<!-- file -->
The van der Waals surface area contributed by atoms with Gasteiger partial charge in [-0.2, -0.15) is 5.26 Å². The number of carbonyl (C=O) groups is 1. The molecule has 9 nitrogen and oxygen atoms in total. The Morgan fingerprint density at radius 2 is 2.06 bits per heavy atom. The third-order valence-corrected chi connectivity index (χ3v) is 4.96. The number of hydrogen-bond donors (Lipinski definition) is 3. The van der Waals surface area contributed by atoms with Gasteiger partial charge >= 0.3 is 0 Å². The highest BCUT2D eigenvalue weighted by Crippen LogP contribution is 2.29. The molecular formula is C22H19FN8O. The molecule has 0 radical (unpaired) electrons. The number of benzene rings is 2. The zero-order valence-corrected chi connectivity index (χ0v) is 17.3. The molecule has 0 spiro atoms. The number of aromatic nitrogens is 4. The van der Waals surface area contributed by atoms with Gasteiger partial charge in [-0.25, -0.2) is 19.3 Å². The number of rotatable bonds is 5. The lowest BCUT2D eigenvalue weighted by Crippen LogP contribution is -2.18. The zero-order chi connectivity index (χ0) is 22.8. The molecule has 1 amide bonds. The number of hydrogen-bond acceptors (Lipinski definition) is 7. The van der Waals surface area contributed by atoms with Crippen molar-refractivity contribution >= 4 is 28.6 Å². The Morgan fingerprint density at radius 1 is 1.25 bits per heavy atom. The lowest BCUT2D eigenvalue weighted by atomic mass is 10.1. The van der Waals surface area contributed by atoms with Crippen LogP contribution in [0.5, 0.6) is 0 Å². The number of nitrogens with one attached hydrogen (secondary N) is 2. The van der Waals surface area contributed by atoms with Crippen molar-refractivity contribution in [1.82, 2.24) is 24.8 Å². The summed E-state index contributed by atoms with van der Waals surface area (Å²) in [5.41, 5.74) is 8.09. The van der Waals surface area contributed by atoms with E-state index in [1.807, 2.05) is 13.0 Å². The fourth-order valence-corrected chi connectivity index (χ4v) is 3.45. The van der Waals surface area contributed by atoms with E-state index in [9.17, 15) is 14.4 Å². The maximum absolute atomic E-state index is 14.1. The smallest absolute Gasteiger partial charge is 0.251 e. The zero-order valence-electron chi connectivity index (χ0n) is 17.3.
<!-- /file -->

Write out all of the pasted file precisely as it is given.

The van der Waals surface area contributed by atoms with Gasteiger partial charge in [-0.2, -0.15) is 5.26 Å². The number of carbonyl (C=O) groups is 1. The molecule has 9 nitrogen and oxygen atoms in total. The Morgan fingerprint density at radius 2 is 2.06 bits per heavy atom. The third-order valence-corrected chi connectivity index (χ3v) is 4.96. The number of hydrogen-bond donors (Lipinski definition) is 3. The van der Waals surface area contributed by atoms with Gasteiger partial charge >= 0.3 is 0 Å². The highest BCUT2D eigenvalue weighted by Crippen LogP contribution is 2.29. The molecular formula is C22H19FN8O. The molecule has 0 radical (unpaired) electrons. The number of benzene rings is 2. The zero-order valence-corrected chi connectivity index (χ0v) is 17.3. The molecule has 0 spiro atoms. The number of aromatic nitrogens is 4. The van der Waals surface area contributed by atoms with Gasteiger partial charge in [-0.25, -0.2) is 19.3 Å². The number of rotatable bonds is 5. The lowest BCUT2D eigenvalue weighted by Crippen LogP contribution is -2.18. The zero-order chi connectivity index (χ0) is 22.8. The molecule has 1 amide bonds. The number of hydrogen-bond acceptors (Lipinski definition) is 7. The van der Waals surface area contributed by atoms with Crippen molar-refractivity contribution >= 4 is 28.6 Å². The Morgan fingerprint density at radius 1 is 1.25 bits per heavy atom. The lowest BCUT2D eigenvalue weighted by atomic mass is 10.1. The van der Waals surface area contributed by atoms with Crippen LogP contribution in [0.5, 0.6) is 0 Å². The number of nitrogens with one attached hydrogen (secondary N) is 2. The van der Waals surface area contributed by atoms with Crippen molar-refractivity contribution in [1.82, 2.24) is 24.8 Å². The summed E-state index contributed by atoms with van der Waals surface area (Å²) in [5.41, 5.74) is 8.09. The van der Waals surface area contributed by atoms with E-state index in [1.807, 2.05) is 13.0 Å². The fourth-order valence-corrected chi connectivity index (χ4v) is 3.45. The van der Waals surface area contributed by atoms with E-state index in [9.17, 15) is 14.4 Å². The maximum absolute atomic E-state index is 14.1. The smallest absolute Gasteiger partial charge is 0.251 e. The zero-order valence-electron chi connectivity index (χ0n) is 17.3.